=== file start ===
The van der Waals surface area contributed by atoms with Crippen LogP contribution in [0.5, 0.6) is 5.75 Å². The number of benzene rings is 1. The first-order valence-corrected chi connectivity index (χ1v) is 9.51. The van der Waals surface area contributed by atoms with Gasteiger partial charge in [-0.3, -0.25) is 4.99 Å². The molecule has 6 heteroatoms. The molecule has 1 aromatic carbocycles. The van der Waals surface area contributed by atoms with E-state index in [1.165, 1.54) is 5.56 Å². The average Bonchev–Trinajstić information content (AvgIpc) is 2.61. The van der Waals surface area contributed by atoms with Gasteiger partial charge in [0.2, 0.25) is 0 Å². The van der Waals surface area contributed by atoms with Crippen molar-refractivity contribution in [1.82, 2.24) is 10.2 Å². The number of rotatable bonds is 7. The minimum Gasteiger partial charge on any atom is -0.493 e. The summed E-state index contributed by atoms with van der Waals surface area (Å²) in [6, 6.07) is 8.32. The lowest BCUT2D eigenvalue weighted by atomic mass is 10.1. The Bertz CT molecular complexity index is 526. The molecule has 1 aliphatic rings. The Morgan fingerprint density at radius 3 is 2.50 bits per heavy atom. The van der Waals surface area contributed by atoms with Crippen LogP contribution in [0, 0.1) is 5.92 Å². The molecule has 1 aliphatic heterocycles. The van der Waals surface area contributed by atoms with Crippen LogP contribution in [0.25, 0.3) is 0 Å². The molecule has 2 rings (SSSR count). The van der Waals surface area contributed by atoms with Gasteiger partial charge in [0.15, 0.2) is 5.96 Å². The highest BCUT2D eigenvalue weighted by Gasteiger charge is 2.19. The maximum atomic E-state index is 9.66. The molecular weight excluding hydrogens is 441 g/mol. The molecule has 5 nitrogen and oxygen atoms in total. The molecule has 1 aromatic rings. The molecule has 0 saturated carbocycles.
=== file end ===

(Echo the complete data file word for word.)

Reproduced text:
The van der Waals surface area contributed by atoms with Crippen LogP contribution in [0.5, 0.6) is 5.75 Å². The number of benzene rings is 1. The first-order valence-corrected chi connectivity index (χ1v) is 9.51. The van der Waals surface area contributed by atoms with Gasteiger partial charge in [-0.3, -0.25) is 4.99 Å². The molecule has 6 heteroatoms. The molecule has 1 aromatic carbocycles. The van der Waals surface area contributed by atoms with E-state index in [1.165, 1.54) is 5.56 Å². The average Bonchev–Trinajstić information content (AvgIpc) is 2.61. The van der Waals surface area contributed by atoms with Gasteiger partial charge in [0.2, 0.25) is 0 Å². The van der Waals surface area contributed by atoms with Crippen molar-refractivity contribution in [1.82, 2.24) is 10.2 Å². The number of rotatable bonds is 7. The minimum Gasteiger partial charge on any atom is -0.493 e. The summed E-state index contributed by atoms with van der Waals surface area (Å²) in [6, 6.07) is 8.32. The lowest BCUT2D eigenvalue weighted by atomic mass is 10.1. The Bertz CT molecular complexity index is 526. The molecule has 1 aliphatic rings. The Morgan fingerprint density at radius 3 is 2.50 bits per heavy atom. The van der Waals surface area contributed by atoms with Crippen LogP contribution in [0, 0.1) is 5.92 Å². The molecule has 1 aliphatic heterocycles. The van der Waals surface area contributed by atoms with Crippen LogP contribution in [0.25, 0.3) is 0 Å². The molecule has 2 rings (SSSR count). The van der Waals surface area contributed by atoms with Gasteiger partial charge in [0.15, 0.2) is 5.96 Å². The highest BCUT2D eigenvalue weighted by Gasteiger charge is 2.19. The maximum atomic E-state index is 9.66. The molecular weight excluding hydrogens is 441 g/mol. The molecule has 5 nitrogen and oxygen atoms in total. The molecule has 1 aromatic rings. The molecule has 0 saturated carbocycles.